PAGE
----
For great American traditions, you can't beat the hoopla of big political conventions. This week in Boston, the Democrats are getting together. Next month, the Republicans will gather in New York.

Held in vast arenas draped with red-white-and-blue bunting, the conventions are a cross between a big sporting event and a Fourth of July celebration. The grand finale comes when the candidates for president and vice president, officially approved by the delegates at the convention, march on stage. Music blares. The candidates link their arms and pump them skyward. Supporters yell as thousands of balloons rain down.

These things about conventions haven't changed.

But most things have.

When they began in the 1830s, the main purpose of conventions was to choose presidential candidates. In 1924, the delegates to the Democratic convention had to vote 103 times before nominating John W. Davis for president. Before 1932, the candidates didn't even go to the convention. Franklin D. Roosevelt was the first candidate to accept the nomination in person.

Now, by the time the conventions are held, the voters for each party have made that choice in primary elections and caucuses.

Ordinary people, rather than political party leaders, now have the greatest voice in choosing candidates.

In the past, at least some important decisions were announced at the conventions. In 1960, for example, the public did not know who John F. Kennedy would choose to be his vice president until the convention began. He selected Lyndon B. Johnson.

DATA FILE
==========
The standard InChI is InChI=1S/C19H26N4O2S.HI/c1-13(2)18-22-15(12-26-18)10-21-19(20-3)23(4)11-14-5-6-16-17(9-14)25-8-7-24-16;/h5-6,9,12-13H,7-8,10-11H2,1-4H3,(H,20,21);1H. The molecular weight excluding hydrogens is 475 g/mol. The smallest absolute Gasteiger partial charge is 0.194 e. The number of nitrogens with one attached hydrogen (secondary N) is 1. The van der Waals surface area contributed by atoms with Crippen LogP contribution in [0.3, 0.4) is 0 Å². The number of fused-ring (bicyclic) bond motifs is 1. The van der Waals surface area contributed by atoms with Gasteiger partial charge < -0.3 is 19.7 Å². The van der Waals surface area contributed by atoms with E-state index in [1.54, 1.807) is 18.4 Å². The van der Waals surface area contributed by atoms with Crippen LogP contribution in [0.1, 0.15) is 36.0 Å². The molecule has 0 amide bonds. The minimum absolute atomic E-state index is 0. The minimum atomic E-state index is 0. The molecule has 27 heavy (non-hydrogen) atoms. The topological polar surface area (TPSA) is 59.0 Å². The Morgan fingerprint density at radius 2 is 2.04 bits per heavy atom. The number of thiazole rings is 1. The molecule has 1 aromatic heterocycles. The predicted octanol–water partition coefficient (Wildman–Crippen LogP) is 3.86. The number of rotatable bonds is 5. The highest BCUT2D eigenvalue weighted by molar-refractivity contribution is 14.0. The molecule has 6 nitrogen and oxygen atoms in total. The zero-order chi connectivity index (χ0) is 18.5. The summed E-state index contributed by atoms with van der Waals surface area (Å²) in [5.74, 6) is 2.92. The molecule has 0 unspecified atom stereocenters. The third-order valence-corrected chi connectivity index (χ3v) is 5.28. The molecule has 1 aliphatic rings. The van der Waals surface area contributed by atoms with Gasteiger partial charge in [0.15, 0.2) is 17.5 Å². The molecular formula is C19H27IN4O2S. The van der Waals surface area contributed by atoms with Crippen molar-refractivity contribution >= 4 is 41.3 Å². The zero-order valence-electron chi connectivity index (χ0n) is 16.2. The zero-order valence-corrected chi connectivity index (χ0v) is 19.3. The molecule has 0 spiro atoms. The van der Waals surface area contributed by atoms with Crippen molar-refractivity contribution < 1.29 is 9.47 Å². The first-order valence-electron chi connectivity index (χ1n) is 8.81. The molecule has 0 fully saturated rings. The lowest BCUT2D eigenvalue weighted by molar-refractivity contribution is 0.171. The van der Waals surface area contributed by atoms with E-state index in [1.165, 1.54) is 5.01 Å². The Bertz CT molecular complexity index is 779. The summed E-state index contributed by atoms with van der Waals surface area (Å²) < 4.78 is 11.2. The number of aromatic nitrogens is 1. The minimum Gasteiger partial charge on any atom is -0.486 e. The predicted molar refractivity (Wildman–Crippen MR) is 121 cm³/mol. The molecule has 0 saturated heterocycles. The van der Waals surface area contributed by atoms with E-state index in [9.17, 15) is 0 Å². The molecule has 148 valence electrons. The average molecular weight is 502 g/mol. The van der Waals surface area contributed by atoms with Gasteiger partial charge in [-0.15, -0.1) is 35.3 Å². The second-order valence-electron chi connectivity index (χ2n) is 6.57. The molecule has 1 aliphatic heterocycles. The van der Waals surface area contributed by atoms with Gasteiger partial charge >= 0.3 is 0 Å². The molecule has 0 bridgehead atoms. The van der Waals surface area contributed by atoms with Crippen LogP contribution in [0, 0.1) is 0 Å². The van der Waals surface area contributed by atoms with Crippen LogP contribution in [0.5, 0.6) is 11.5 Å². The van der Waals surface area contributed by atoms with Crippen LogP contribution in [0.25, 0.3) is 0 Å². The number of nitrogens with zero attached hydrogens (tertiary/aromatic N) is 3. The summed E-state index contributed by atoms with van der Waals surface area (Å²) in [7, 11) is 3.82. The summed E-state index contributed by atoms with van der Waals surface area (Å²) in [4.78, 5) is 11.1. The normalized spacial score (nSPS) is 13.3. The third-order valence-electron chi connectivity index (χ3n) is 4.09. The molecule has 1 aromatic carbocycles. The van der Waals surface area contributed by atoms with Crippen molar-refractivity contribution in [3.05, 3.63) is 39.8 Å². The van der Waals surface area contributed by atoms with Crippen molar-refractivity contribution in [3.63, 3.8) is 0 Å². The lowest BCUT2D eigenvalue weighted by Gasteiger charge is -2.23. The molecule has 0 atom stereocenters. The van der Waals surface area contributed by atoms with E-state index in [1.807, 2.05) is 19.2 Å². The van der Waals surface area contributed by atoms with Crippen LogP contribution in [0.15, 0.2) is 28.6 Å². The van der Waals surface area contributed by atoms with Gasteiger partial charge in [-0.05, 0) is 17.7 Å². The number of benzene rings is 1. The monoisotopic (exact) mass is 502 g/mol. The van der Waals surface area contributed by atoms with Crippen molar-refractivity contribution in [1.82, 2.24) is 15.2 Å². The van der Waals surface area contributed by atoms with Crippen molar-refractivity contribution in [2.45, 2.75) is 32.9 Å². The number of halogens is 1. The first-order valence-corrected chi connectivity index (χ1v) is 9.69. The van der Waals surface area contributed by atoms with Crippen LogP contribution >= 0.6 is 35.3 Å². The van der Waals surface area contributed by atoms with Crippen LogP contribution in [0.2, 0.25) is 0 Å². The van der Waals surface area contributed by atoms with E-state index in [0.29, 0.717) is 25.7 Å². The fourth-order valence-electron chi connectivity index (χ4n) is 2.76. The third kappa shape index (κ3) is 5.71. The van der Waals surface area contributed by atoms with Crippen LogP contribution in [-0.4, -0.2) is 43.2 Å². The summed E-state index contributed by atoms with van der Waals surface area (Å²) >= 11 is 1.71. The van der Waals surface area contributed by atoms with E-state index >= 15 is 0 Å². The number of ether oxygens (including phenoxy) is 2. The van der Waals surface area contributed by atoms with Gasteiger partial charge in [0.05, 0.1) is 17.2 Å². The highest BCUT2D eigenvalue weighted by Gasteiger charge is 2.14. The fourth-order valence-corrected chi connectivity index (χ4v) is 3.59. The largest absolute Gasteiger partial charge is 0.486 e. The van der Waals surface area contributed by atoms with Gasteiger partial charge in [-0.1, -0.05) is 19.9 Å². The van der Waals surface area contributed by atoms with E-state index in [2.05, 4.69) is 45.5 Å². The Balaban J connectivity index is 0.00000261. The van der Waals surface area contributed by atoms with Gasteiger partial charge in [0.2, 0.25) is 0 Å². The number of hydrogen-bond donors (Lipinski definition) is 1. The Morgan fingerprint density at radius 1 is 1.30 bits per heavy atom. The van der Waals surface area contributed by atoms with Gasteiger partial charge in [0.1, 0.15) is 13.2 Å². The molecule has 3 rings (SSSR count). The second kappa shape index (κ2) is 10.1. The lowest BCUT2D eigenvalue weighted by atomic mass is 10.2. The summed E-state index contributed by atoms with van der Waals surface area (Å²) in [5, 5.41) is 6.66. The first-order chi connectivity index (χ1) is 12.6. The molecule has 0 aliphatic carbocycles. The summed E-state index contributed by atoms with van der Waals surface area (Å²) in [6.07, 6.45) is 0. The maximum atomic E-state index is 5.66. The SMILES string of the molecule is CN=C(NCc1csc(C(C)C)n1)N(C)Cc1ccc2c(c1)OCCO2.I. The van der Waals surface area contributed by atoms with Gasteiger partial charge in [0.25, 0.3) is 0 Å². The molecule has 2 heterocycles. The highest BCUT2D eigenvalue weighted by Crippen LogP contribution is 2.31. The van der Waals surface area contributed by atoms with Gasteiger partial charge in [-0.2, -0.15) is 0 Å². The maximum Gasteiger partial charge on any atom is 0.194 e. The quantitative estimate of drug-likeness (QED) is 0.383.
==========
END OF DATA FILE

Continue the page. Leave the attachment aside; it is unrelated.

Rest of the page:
Everyone has known for weeks that Sen. John Kerry picked Sen. John Edwards to be his running mate and for months that Vice President Cheney would run with President Bush.

For many years, much of the convention's business was done behind closed doors. Now, the doors are open and parties and politicians are desperate for the public to watch. There will be roughly 15,000 news people at the conventions and only about 4,000 delegates and alternate delegates.

"The conventions provide the candidates with one of the best opportunities during the whole campaign . . . to give people an idea of what they would do if they are elected," says Washington Post political writer Dan Balz.

Conventions today are all about getting voters to decide to vote for their candidate. To do that, parties plan conventions carefully so that everything looks nice to the voters. It's like cleaning your room before company comes.

Conventions haven't always been happy, family-reunion affairs though. In 1968, anti-Vietnam War demonstrators outside the Democratic convention in Chicago fought with police while delegates inside started shouting at each other.

Still conventions do get people to pay attention to politics, politicians and issues. If you watch this year's conventions, you might see a politician you've never heard of giving a speech. In a few years, that person might be running for president. In 1988, a little-known governor from the South gave a speech at the Democratic National Convention. It turned out to be a terrible speech. The governor was teased by late-night comedians for days. His name was Bill Clinton.

In the end, the convention is really about showing off the candidates for president and vice president.

When these men (and with the exception of Geraldine Ferraro, who was Walter Mondale's running mate in 1984, they've all been men), give their acceptance speeches, it's the first time many people actually begin thinking about how they might vote. And that's probably a good reason to check out the conventions -- that and to see who is wearing the goofiest hat.

-- Fred Barbash